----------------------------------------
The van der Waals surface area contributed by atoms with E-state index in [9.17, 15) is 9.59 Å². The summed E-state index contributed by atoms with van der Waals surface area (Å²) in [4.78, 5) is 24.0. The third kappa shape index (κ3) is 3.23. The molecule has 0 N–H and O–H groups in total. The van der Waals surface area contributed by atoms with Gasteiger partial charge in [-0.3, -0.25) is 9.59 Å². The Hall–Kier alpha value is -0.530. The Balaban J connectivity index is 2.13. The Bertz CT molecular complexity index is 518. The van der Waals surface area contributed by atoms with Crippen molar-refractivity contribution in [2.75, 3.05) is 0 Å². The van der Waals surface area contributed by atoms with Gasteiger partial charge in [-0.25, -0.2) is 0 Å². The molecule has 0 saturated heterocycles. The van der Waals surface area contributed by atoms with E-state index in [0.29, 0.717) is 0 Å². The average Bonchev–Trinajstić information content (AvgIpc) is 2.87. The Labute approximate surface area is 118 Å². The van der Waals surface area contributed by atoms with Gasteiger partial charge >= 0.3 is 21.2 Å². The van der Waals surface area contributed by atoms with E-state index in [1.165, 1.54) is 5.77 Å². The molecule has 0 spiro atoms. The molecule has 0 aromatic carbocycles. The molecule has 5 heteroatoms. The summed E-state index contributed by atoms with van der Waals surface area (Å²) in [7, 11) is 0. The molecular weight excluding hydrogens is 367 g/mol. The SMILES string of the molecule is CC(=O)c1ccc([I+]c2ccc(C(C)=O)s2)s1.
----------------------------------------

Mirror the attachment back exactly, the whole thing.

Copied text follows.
The van der Waals surface area contributed by atoms with E-state index in [9.17, 15) is 9.59 Å². The summed E-state index contributed by atoms with van der Waals surface area (Å²) in [4.78, 5) is 24.0. The third kappa shape index (κ3) is 3.23. The molecule has 0 N–H and O–H groups in total. The van der Waals surface area contributed by atoms with Gasteiger partial charge in [-0.3, -0.25) is 9.59 Å². The Hall–Kier alpha value is -0.530. The Balaban J connectivity index is 2.13. The Bertz CT molecular complexity index is 518. The van der Waals surface area contributed by atoms with Crippen molar-refractivity contribution in [2.75, 3.05) is 0 Å². The van der Waals surface area contributed by atoms with Gasteiger partial charge in [-0.25, -0.2) is 0 Å². The molecule has 0 saturated heterocycles. The van der Waals surface area contributed by atoms with E-state index in [0.29, 0.717) is 0 Å². The average Bonchev–Trinajstić information content (AvgIpc) is 2.87. The Labute approximate surface area is 118 Å². The van der Waals surface area contributed by atoms with Gasteiger partial charge >= 0.3 is 21.2 Å². The van der Waals surface area contributed by atoms with E-state index in [1.165, 1.54) is 5.77 Å². The molecule has 0 spiro atoms. The molecule has 0 aromatic carbocycles. The molecule has 5 heteroatoms. The summed E-state index contributed by atoms with van der Waals surface area (Å²) in [7, 11) is 0. The molecular weight excluding hydrogens is 367 g/mol. The SMILES string of the molecule is CC(=O)c1ccc([I+]c2ccc(C(C)=O)s2)s1.